Jack McDonald, a field analyst for Earthworks, primarily relied on two datasets to identify unpermitted flares in Texas. The first was provided by the Environmental Defense Fund, an environmental nonprofit that has been researching methane emissions from oil fields and finding that companies often underestimate how much gas they release into the atmosphere. This dataset documented flares observed by helicopter flyovers conducted by the Environmental Defense Fund in January, March, and June 2020. McDonald then obtained a second dataset of permitted flares from the RRC through a public records request. He compared the flares observed during the flyovers to the list of flares that were actually permitted by the state.
The findings were stark. In at least 69 percent of the cases, McDonald was unable to locate any permits for the observed flares. Almost 80 percent of flares that were surveyed twice by Environmental Defense Fund helicopters were found to be unpermitted on both occasions. In 36 cases where flares were surveyed three times, more than half were unpermitted on all three occasions. Among the worst offenders, according to the report, are Shell and ExxonMobil—companies that have made public commitments to reducing their methane emissions. None of the seven observed flares tied to Shell’s operations were permitted, according to McDonald. In Exxon’s case, just two of eight flares observed were permitted.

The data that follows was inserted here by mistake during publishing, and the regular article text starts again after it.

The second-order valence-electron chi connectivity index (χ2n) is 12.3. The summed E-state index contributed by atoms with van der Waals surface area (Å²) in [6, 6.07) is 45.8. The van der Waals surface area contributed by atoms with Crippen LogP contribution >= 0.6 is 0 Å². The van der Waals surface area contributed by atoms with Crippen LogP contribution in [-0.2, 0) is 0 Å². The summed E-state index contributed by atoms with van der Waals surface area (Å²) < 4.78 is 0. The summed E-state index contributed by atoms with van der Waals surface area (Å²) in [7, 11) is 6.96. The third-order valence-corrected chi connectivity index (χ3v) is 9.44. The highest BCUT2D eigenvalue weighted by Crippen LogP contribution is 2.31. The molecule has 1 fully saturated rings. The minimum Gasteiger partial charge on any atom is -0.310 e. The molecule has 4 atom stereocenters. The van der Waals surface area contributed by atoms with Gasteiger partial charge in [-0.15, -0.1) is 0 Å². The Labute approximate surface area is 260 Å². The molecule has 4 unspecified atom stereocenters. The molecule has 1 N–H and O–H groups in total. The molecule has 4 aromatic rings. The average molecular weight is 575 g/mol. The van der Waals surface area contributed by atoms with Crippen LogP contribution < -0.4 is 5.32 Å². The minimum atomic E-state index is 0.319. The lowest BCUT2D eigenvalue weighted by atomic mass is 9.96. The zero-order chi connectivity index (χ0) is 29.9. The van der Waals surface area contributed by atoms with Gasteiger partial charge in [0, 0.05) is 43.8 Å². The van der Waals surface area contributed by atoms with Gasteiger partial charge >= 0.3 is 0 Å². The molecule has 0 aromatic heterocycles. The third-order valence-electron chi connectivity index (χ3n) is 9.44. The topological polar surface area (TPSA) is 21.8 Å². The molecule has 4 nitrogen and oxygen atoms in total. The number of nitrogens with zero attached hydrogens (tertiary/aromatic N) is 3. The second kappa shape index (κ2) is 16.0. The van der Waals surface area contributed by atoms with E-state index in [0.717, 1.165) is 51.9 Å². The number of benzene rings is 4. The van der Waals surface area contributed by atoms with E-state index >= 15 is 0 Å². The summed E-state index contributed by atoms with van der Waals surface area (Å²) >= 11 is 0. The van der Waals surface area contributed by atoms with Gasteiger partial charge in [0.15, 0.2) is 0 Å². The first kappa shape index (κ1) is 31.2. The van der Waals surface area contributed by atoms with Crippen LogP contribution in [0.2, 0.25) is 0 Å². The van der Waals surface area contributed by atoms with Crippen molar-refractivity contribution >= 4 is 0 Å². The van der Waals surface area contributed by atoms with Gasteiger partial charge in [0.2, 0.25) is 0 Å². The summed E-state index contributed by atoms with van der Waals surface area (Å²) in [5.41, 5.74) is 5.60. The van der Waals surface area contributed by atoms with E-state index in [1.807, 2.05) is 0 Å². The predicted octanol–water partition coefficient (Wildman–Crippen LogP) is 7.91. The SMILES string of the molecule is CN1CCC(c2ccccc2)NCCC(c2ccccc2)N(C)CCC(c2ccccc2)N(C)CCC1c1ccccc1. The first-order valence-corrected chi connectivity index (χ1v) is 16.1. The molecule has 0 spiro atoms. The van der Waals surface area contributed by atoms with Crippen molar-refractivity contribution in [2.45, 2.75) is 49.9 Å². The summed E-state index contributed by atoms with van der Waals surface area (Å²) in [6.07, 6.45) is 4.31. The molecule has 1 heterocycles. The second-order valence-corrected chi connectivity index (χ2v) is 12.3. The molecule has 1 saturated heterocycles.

The agency’s emissions and flaring data “is likely inaccurate because the operators are not approaching them with permitting information,” said McDonald.
Andrew Keese, a spokesperson for the RRC, said that the flares identified by Earthworks may be exempt from regulation. State rules allow for emergency flaring for up to 24 hours and during the first 10 days after a well has been drilled, with no requirement to obtain permits or notify the state.
“A short-term observation of a flare from a flyover and absence of an explicit exception does not necessarily mean the observed flaring is illegal,” he said.
McDonald, the field analyst for Earthworks, said none of the observed flares were tied to wells that had been recently completed and also questioned whether operators were abusing the exemption for emergencies, rather than simply engaging in prolonged unpermitted flaring.
Spokespeople for both ExxonMobil and Shell denied that they flare without permits. Julie King, an ExxonMobil spokesperson, said the report is “inaccurate and deliberately misleading,” while Natalie Gunnell, a spokesperson for Shell, said that the company does not flare or vent natural gas without permits and that it is committed to reducing its methane intensity—a measure of emissions per unit of energy produced—to below 0.2 percent by 2025. Both King and Gunnell pointed out that not all flaring activities require permits. “Flyover operations are not able to differentiate between flaring or venting events that do or do not require [permits],” Gunnell said.
The Earthworks report calls on the RRC to better enforce flaring rules by hiring additional inspectors, increasing the number of inspections, raising penalties for violations, and prohibiting flaring permits for repeat offenders. If the agency fails to uphold state rules, the Texas Legislature must step in, McDonald said.
“If the Commission’s not going to fix it, then the Legislature could step in and fix it,” he said.
“I don’t think anyone believes the Railroad Commission is a good faith actor who is going to increase regulation on oil and gas companies without some outside fix.”
Update: This story originally contained a quotation from an Earthworks staffer who suggested that all flares without permits are illegal. The quotation has been removed for clarity.